Dear Lammps users,
I have two queries. They both relate to my attempts to perform non-equilibrium simulations of spc/e water under a temperature gradient via the “fix heat” command.
The first question is slightly more general and is an observation that the heat fix appears to progressively remove energy from the system. I have performed various simulations using the “fix heat” command (For a Lennard-Jones, Dumbbell and Spc/e water) and in all cases the total energy of the system appears to decrease over time. The extent to which it decreases from preliminary tests appears to be related to the rate of energy addition/removal.
Obviously in all cases I am supplementing each addition of heat, with the same magnitude of removal at a separate location. I was fairly convinced that I have been implementing the fixes correctly and was wondering if this could be an effect of variable accuracy/rounding error upon the distribution of the added/removed momenta to the system. This is just an extreme rookie’s guess so apologies if it is a misguided one.
Secondly, and of more importance to myself I have recently noticed that my spc/e simulations are showing zero for the intra-molecular energy component in the log file. I was under the impression my data file and input script for spc/e water was correct and it was infact only my investigation of the aforementioned non-equilibrium simulations energy drift which lead me to notice the zero molecular contribution.
I have attached the simplest input script and data file which reproduces my issue with the spc/e intra-molecular energy.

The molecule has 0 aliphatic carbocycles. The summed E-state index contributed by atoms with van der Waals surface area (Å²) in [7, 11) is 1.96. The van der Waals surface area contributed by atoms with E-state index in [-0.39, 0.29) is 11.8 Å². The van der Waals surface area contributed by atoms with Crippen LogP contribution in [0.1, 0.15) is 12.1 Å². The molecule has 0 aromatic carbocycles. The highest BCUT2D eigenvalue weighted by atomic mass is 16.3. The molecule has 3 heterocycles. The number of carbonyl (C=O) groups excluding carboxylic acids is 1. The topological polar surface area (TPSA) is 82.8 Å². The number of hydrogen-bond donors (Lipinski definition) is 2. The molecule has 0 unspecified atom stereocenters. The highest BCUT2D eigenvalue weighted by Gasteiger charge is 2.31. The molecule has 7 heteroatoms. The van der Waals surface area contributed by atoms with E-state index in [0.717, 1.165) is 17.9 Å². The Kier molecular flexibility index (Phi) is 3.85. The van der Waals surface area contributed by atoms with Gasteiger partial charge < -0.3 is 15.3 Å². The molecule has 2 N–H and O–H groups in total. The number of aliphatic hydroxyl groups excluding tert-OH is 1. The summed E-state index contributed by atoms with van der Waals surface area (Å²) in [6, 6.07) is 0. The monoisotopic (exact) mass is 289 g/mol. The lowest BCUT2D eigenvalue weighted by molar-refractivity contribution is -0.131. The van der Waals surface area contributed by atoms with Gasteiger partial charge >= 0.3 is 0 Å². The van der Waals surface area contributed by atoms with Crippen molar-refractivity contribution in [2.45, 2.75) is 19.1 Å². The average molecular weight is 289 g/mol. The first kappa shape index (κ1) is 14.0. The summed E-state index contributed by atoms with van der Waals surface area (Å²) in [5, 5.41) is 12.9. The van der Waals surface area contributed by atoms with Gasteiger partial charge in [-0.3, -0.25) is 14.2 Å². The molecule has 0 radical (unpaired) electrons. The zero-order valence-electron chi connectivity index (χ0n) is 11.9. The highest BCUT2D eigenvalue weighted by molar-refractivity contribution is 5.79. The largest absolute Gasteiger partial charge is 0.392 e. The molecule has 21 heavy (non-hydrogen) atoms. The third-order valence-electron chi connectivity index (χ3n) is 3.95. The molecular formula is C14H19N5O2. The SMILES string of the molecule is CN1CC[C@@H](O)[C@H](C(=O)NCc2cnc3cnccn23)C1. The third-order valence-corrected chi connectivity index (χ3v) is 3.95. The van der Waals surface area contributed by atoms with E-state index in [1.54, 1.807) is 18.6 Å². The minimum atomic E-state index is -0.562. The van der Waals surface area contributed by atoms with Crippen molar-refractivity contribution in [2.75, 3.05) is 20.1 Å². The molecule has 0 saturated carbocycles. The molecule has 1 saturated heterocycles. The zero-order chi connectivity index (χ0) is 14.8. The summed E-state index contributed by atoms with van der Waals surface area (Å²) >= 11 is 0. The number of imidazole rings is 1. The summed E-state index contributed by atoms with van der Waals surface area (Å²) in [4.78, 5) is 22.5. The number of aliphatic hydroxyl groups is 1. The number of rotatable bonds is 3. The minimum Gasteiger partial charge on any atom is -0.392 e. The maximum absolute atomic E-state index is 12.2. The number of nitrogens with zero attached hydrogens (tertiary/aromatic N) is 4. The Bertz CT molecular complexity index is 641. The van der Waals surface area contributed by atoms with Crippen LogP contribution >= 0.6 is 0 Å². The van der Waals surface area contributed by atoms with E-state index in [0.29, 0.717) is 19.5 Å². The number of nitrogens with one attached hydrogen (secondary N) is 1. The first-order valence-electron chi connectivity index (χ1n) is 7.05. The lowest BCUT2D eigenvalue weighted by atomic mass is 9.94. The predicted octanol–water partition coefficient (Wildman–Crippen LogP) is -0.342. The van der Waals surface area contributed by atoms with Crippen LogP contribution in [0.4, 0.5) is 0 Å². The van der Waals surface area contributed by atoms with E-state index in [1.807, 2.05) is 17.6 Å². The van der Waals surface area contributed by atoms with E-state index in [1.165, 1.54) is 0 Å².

Thank you in advance, Jeff.
in.spce (618 Bytes)
data.spce (414 KB)
I can’t really comment on “fix heat.” However, the reason why you don’t see an internal energy for SPC/E water is a result of the SHAKE algorithm. Since the algorithm forces the bond lengths and angles to take fixed values, the values given for the bond and angle strengths are immaterial. You get the same results for the geometry of the system, independent of those values. As a result, it doesn’t make sense to report a value for those energies, because there is no “scale” to measure them on.
A system with a mix of SHAKEn and unSHAKEn bonds would have an intramolecular contribution to the internal energy. SPC/E water, where all bonds are already SHAKEn, would not.
I can't really comment on "fix heat." However, the reason why you don't see
an internal energy for SPC/E water is a result of the SHAKE algorithm. Since
the algorithm forces the bond lengths and angles to take fixed values, the
values given for the bond and angle strengths are immaterial. You get the
even more so. bonds and angles that are "shaken" are removed from
their respective bond/angle lists and thus never computed.
Paul can likely comment on using fix heat with SHAKE-constrained
I haven't tried using fix heat with fix shake. Fix heat scales velocities in order to add/remove energy, and fix shake imposes bond/angle constraints by adding constraint forces. As you might imagine, there could be some interplay between the two, with possibly unintended consequences. But I think that they might work OK together if the rate of heat add/removal is gradual enough. I'd recommend testing to make sure you get your specified fix heat energy addition/removal rate by tracking your system's energy. You should probably start with a non-shake system with only one fix heat and then add layers of complexity to make sure the simulations are performing as you expect. If you find that fix heat and fix shake don't work together, please let us know so that we can add a warning message.
I noticed from your example that you're using fix nvt. I realize that your example is not a fix heat example. But I wanted to make sure and stress the fix heat documentation statement: "This fix should not normally be used on atoms that have their temperature controlled by another fix - e.g. fix nvt or fix langevin fix."